Now that all the votes have come in, the risks of hacking interference in the American election has lowered. But in the last few days of the campaign, election officials and cybersecurity experts worked hard to make sure that no hackers would interfere, no matter if they were sole individuals or working for a foreign government. Here are some of the threats they faced and those that took place.
Making Sure Polls are not Hacked and Modified
What these elections showed, once again, is that the process is not yet fully secured, to protect against hackers trying to destabilize it. One of the things that worried the officials most was the possibility of hacking into online polls and changing the data, changing voters’ view on the situation. Fact is, online polls have become more popular in all activities, whether political, social or work related. Since they are easy to create and can provide a global view of what many people think, they are being used profusely with great results (more details on online polls). But if they were to be hacked on such an important platform, it could have changed voters’ actions in many different ways.
The System is Not Yet 100% Protected against Hacks
Although no poll seems to have been hacked, there were other instances where officials had to react. It is the case in Georgia, where a database verifying voter signatures was locked by a ransomware attack, by a hacker located in Russia, who then made the voters’ registration data available to all, by uploading it online. California was also the target of Russian State hackers, linked to the F.S.B (Federal Security Bureau), and Louisiana saw the National Guard coming in to stop a cyberattack of small government offices, through methods only used by North Korea. These and other incidents did not, however, play a role in the presidential election.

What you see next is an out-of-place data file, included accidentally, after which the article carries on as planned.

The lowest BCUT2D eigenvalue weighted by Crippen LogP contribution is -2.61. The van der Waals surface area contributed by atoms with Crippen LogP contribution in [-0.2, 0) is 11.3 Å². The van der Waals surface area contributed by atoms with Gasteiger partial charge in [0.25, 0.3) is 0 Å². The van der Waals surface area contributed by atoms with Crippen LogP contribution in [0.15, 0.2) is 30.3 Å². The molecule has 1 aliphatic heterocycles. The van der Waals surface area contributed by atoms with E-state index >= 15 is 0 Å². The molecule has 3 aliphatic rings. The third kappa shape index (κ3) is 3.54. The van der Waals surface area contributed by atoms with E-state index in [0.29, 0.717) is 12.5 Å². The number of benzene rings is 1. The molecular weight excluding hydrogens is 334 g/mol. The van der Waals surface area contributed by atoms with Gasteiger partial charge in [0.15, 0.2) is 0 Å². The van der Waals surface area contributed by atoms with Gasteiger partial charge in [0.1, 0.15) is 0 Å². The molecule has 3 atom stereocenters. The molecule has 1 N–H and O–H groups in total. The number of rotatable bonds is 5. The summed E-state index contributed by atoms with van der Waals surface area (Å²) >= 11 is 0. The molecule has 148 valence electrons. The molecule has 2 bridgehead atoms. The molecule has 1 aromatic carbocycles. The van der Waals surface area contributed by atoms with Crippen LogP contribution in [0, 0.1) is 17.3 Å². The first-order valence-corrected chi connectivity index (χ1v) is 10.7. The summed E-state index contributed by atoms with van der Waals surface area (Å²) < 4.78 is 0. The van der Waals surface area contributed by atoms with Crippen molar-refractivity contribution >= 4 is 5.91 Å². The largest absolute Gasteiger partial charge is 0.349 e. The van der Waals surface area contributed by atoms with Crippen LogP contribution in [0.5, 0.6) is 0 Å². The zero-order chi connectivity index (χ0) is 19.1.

The biggest problem these attacks created is actually how third-party used them to create doubts in voters’ minds. That starts with the President himself who’s already mentioned, quite a few times, the possibility that these elections could be “rigged.” Why would he do that? So that he could contest the results, if they did not end-up favorably for him. By claiming it, for all to hear, part of the population accepts this as a fact, and will back the President in contesting the results, if he ever decides to do so. This is how hackers are creating chaos into the American election today.